3. Stir in the tablespoon of butter and sea salt. Add the rum macerated bananas and spread evenly in the pan. When cooking with alcohol, there is always the chance of it catching on fire, so be very careful when adding the rum macerated bananas. Continue to cook until almost all of the liquid has evaporated and the bananas are soft but not mushy; they should still hold their shape. Remove from the heat and pour the rum caramel bananas onto a plate. Cover with plastic wrap and let cool for about 20 minutes. Covering the hot bananas with plastic wrap keeps the caramel from drying as it cools.
Banana Fairy Dust >can’t you just feel the twinkling?<
- 2 bananas, sliced about 1/4 inch thick
- Edible gold flakes, glitter or luster dust
1. Preheat oven to 200 F. Lay the banana slices on a parchment or silpat lined baking sheet. Let dry out in the oven for 2 hours. Flip each one over, and let dry for another 2 hours equaling 4 hours total. You can also do this with a food dehydrator or just purchase a bag banana chips (salted makes great dust) but make sure they’re all natural, no artificial yellow #7!
2. Grind up the banana chips in a food processor, or pound them in a plastic bag with a mallet until they’re as fine as dust or close as you can get to it. Stir in the amount of edible gold you’d like and sprinkle on top of eclairs before the chocolate glaze sets.
2 pints of raspberries, divided
1/3 cup sugar
1/4 cup water
1 tablespoon lemon juice
1. In a medium pot, combine raspberries, sugar and water and bring to a boil over high heat. Lower heat to medium and cook for about 10 to 15 minutes, or until raspberries are mushy and mixture has thickened. Pour hot mixture into a bowl and stir in lemon juice. Cool completely.
2. Once cool, stir the mixture well, then pour into a fine-mesh sieve over a bowl. Using a spoon, press on the cooked berries and stir to extract as much coulis (thick raspberry juices) as you can into the bowl. Discard solids.
3. Pour the other pint of raspberries into a bowl and drizzle with coulis until the raspberries are completely coated. Use any extra coulis to drizzle over eclairs and/or decorate the plate.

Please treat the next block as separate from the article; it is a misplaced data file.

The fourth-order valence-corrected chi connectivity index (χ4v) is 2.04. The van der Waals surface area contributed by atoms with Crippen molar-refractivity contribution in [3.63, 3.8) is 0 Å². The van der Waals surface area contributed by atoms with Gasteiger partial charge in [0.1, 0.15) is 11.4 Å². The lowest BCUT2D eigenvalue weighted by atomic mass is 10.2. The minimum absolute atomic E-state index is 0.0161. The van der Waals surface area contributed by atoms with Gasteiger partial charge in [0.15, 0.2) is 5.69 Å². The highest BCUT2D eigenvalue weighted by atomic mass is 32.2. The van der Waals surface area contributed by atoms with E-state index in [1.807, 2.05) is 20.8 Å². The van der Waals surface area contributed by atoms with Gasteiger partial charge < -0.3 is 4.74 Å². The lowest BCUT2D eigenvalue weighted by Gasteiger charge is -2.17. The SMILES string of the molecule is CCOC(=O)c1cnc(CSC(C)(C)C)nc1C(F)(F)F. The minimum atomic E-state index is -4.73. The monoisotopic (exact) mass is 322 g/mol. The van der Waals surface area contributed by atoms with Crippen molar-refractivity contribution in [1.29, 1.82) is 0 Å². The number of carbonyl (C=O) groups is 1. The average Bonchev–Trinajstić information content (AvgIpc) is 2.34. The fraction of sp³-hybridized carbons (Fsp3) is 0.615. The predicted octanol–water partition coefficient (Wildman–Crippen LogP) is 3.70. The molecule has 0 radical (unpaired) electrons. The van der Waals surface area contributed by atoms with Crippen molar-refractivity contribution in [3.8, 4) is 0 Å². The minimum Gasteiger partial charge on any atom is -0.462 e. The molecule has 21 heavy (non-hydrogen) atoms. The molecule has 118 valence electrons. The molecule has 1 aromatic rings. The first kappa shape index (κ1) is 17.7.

For the Salted Butter Rum Caramel Banana Eclairs:
Split each eclair shell in half horizontally. Spoon about 1 -2 tablespoons of the caramelized bananas into the bottom half of the shell. *Decoratively pipe or spoon the pastry cream over the bananas, and top with a chocolate glazed/banana fairy dusted shell.
For the Raspberry Eclairs:
Split each eclair shell in half and spoon some of raspberries in coulis into the bottom half of the shell. Drizzle with some more of the the raspberry coulis, if desired. *Decoratively pipe or spoon pastry cream over the coulis glazed raspberries Top with a white chocolate glazed eclair shell, then drizzle with any chocolate glaze left over from the banana eclairs. Lather, rinse, repeat all of the above until you’ve filled and topped all of the eclair shells.
*As I mentioned above, I started these late, late last night/early morning, so I didn’t have time to let the pastry cream cool and set as it should. When I piped it into each shell, it started to weep and lose its shape almost immediately, as you can see in the last photo below. Rushing is NEVER a good thing in baking!
My final verdict:
Cream Puff Dough (Pate a Choux) : It’s a good one, but a tad too eggy, and they need to be baked longer, as the interior isn’t fully cooked at 20 minutes total, hence all the collapsing shells many experienced. Regardless, I prefer Gail Gand’s choux recipe when making eclairs.
Pastry Cream: Fantastic, although I rushed it (once again, see above) and ended up with a somewhat runny cream. MY BAD, not Pierre’s recipe. Don’t you hate when you screw up something you can usually do/make in your sleep?
Chocolate Glaze: Also fantastic, although a little more involved than need be. A simple, shiny chocolate ganache is what I usually top my eclairs with.
All in all, this was very enjoyable, and I’m looking forward to the next DBC.
Finally, I must remind myself never to start a DBC recipe the day it’s due. Even though I’ve been incredibly busy the past two weeks, I had two weeks to get these done! Then again, I used to leave HS and college assignments until the night before they were due, no matter how far ahead they were assigned. I’ll never forget the almost 100 page long essay project I finished in the passenger’s seat of my friend’s car on our way back to Boston after driving home the previous night (4-5 hours each way) to pick up summer clothes for Spring Break. I had 2 months to research and finish this essay, yet I didn’t start it until two days before it was due. Some things never change, huh?